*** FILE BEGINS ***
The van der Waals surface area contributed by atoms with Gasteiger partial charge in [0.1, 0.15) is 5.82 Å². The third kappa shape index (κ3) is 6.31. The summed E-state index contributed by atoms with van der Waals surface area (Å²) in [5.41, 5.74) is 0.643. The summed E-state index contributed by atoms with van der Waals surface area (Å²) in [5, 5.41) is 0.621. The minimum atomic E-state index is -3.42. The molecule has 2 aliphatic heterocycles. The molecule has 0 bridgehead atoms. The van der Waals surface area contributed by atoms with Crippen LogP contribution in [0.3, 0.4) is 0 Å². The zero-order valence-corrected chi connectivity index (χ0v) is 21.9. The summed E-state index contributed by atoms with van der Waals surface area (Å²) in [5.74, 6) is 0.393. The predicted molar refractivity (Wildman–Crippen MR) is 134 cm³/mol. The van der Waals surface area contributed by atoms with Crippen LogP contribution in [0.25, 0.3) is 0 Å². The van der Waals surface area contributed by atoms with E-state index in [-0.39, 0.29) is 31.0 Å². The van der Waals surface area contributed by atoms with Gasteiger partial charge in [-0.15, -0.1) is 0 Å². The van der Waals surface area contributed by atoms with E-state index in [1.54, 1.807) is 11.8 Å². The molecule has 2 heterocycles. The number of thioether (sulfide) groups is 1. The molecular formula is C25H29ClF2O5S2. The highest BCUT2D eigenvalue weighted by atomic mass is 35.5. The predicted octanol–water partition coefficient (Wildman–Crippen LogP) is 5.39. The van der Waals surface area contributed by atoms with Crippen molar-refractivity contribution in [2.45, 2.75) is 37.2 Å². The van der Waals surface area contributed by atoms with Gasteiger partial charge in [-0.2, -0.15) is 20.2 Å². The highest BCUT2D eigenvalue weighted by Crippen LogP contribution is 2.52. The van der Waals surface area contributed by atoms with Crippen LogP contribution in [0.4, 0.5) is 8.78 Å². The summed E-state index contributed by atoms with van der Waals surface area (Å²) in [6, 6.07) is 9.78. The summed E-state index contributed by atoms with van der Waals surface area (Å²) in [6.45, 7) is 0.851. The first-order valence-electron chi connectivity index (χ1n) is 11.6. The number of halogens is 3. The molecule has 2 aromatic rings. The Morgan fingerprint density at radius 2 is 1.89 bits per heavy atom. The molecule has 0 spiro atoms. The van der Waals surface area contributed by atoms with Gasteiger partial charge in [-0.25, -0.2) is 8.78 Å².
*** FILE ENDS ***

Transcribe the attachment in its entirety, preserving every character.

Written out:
The van der Waals surface area contributed by atoms with Gasteiger partial charge in [0.1, 0.15) is 5.82 Å². The third kappa shape index (κ3) is 6.31. The summed E-state index contributed by atoms with van der Waals surface area (Å²) in [5.41, 5.74) is 0.643. The summed E-state index contributed by atoms with van der Waals surface area (Å²) in [5, 5.41) is 0.621. The minimum atomic E-state index is -3.42. The molecule has 2 aliphatic heterocycles. The molecule has 0 bridgehead atoms. The van der Waals surface area contributed by atoms with Crippen LogP contribution in [0.3, 0.4) is 0 Å². The zero-order valence-corrected chi connectivity index (χ0v) is 21.9. The summed E-state index contributed by atoms with van der Waals surface area (Å²) in [5.74, 6) is 0.393. The predicted molar refractivity (Wildman–Crippen MR) is 134 cm³/mol. The van der Waals surface area contributed by atoms with Crippen LogP contribution in [0.25, 0.3) is 0 Å². The van der Waals surface area contributed by atoms with E-state index in [-0.39, 0.29) is 31.0 Å². The van der Waals surface area contributed by atoms with Gasteiger partial charge in [-0.15, -0.1) is 0 Å². The van der Waals surface area contributed by atoms with E-state index in [1.54, 1.807) is 11.8 Å². The molecule has 2 heterocycles. The number of thioether (sulfide) groups is 1. The molecular formula is C25H29ClF2O5S2. The highest BCUT2D eigenvalue weighted by atomic mass is 35.5. The predicted octanol–water partition coefficient (Wildman–Crippen LogP) is 5.39. The van der Waals surface area contributed by atoms with Crippen molar-refractivity contribution in [2.45, 2.75) is 37.2 Å². The van der Waals surface area contributed by atoms with Gasteiger partial charge in [-0.2, -0.15) is 20.2 Å². The highest BCUT2D eigenvalue weighted by Crippen LogP contribution is 2.52. The van der Waals surface area contributed by atoms with Crippen LogP contribution in [0.4, 0.5) is 8.78 Å². The summed E-state index contributed by atoms with van der Waals surface area (Å²) in [6, 6.07) is 9.78. The summed E-state index contributed by atoms with van der Waals surface area (Å²) in [6.45, 7) is 0.851. The first-order valence-electron chi connectivity index (χ1n) is 11.6. The number of halogens is 3. The molecule has 2 aromatic rings. The Morgan fingerprint density at radius 2 is 1.89 bits per heavy atom. The molecule has 0 spiro atoms. The van der Waals surface area contributed by atoms with Gasteiger partial charge in [-0.25, -0.2) is 8.78 Å².